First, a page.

The Knicks face off with the last team their fearless leader, Tom Thibodeau, coached: the Timberwolves, who are sitting in last place.
The New York Knicks (14-16) look to bounce back after laying an egg against the Orlando Magic on Wednesday. The Magic were decimated by injuries in this one, missing Aaron Gordon, Jonathan Isaac, Cole Anthony, and Markelle Fultz. But despite this, the Knicks fell by 18 points due chiefly to a lifeless showing from the bench pieces—Derrick Rose, Alec Burks, and Immanuel Quickley all combined to score just 21 points.
New York’s chance at redemption comes in the form of the Minnesota Timberwolves, a team sitting in the Western Conference’s cellar with a 7-24 record. The Timberwolves are winners of two of their last ten and own a 3-12 road record, tied for second-worst in the NBA. Minnesota’s defense is nothing short of porous—they allow an average of 115.2 points per game.
Here are some keys to the game as the Knicks aim to usher in another winning streak after seeing their three-game streak end at the Magic’s hands.
Nerlens Noel must stay out of foul trouble
Karl-Anthony Towns is one of the most skilled big men the league has ever seen. With the brute strength and physicality of a center and the shooting prowess and mobility of a guard, Towns is a threat to score from all three levels. He’s a handful both on the block and beyond the three-point arc, making him a nightmare matchup for any player in the league. Knicks head coach Tom Thibodeau no doubt has Towns circled on the defensive gameplan. But, luckily, coach has just the player necessary to keep him in check. His name is Nerlens Noel.
Noel is an awesome shot-blocker. Top five, to be exact—he’s swatting away 1.9 shots in just 19.0 minutes of action this season. With otherwordly timing and impressive hops, Noel wreaks havoc as a swatter against opposing bigs. Additionally, he possesses the strength necessary to bang with Towns down low, whether it be to secure a rebound or battle for post position. Add in that Noel ranks in the 94th percentile in steal percentage in 2020–21, and Towns should be in for a dogfight. That is, if Noel can stay on the floor.
Noel has been an uber-valuable defensive force for the Knicks at times this season. But foul trouble has plagued him, as he sits in the 26th percentile among bigs in foul percentage, per Cleaning the Glass. Noel has played such sporadic minutes because he has often been yanked preemptively due to racking up multiple fouls in short spurts. Considering how active Noel is defensively, it’s challenging to avoid the whistles. But he must be uber-disciplined in this matchup and make it a point of emphasis to defend without fouling. Without Noel to hold down the fort, Towns could be in for a monster scoring performance.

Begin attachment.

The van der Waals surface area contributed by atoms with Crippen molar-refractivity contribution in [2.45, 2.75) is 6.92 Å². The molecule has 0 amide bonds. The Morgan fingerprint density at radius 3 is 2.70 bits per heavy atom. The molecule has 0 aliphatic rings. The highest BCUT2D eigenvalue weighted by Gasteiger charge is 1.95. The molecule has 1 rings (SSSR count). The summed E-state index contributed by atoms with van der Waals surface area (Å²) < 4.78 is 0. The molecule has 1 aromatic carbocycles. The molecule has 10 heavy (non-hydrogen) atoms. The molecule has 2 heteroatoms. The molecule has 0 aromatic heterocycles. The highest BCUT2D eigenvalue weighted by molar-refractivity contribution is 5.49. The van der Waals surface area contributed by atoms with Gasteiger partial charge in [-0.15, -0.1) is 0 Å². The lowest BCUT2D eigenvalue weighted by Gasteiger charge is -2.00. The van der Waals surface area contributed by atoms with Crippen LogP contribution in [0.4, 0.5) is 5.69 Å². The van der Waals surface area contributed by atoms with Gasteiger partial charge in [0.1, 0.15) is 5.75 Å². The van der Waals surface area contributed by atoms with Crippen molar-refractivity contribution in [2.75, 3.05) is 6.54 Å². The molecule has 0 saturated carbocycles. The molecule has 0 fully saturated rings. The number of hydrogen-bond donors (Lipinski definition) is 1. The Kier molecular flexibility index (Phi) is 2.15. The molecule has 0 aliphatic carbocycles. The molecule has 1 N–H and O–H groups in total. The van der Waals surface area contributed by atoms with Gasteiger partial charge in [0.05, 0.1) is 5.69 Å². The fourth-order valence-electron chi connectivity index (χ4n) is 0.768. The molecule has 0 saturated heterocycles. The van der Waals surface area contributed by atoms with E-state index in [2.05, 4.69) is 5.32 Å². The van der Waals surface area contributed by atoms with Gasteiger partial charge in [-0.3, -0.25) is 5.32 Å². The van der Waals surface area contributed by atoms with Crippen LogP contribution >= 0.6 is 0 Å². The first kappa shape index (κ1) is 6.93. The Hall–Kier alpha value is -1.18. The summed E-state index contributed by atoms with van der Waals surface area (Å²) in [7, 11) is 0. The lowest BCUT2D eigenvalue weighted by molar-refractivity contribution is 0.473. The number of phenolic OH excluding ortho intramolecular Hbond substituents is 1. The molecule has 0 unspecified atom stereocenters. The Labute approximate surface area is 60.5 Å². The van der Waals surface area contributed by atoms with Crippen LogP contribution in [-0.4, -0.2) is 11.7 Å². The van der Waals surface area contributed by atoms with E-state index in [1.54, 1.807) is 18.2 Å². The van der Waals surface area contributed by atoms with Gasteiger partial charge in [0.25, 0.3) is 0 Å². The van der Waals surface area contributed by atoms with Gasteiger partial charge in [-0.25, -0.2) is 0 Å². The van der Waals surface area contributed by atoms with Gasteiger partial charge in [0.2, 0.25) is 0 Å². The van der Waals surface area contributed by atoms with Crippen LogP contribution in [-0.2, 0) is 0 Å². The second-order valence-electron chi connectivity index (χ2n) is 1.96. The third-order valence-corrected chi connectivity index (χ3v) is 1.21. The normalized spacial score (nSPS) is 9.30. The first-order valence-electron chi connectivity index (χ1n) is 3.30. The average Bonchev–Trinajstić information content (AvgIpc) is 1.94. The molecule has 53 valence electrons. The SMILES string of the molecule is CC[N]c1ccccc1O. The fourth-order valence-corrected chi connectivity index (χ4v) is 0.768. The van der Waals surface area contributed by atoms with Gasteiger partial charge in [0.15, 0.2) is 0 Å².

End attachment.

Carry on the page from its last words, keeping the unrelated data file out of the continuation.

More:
Get the reserve floor generals involved early to shake off their rust
When news of the Rose trade first broke, there was a widespread belief that Quickley would see a relegated role because the two play the same position. Although these worries were futile, Thibodeau has played the two point guards together frequently. The pairing makes for a dynamic scoring tandem, and when at the top of their games, they can go toe-to-toe with the best reserves in the NBA.
High pick-and-roll sets should be the play of choice for the second unit in the early going to help Rose and Quickley regain their confidence. Prioritize getting Quickley open for pull-up treys and create space for Rose to dash his way to the rim when it’s his turn to run the show. New York’s bench unit has been crucial to their success this season. Quickley and Rose are the top two scoring options off the Knicks bench, and as such, it is of supreme importance that they recapture their mojo from games prior.
When Quickley and Rose perform below expectations, this New York team struggles to reach the 100-point mark, as evidenced by their 89 points in Wednesday’s defeat. Expect Quickley and Rose to crack double-digits in scoring versus a lifeless Minnesota defense lacking any imposing rim protectors. Thibodeau will assure the two are involved from the get-go, which should spark confidence in the two and result in a bounce-back offensive showing.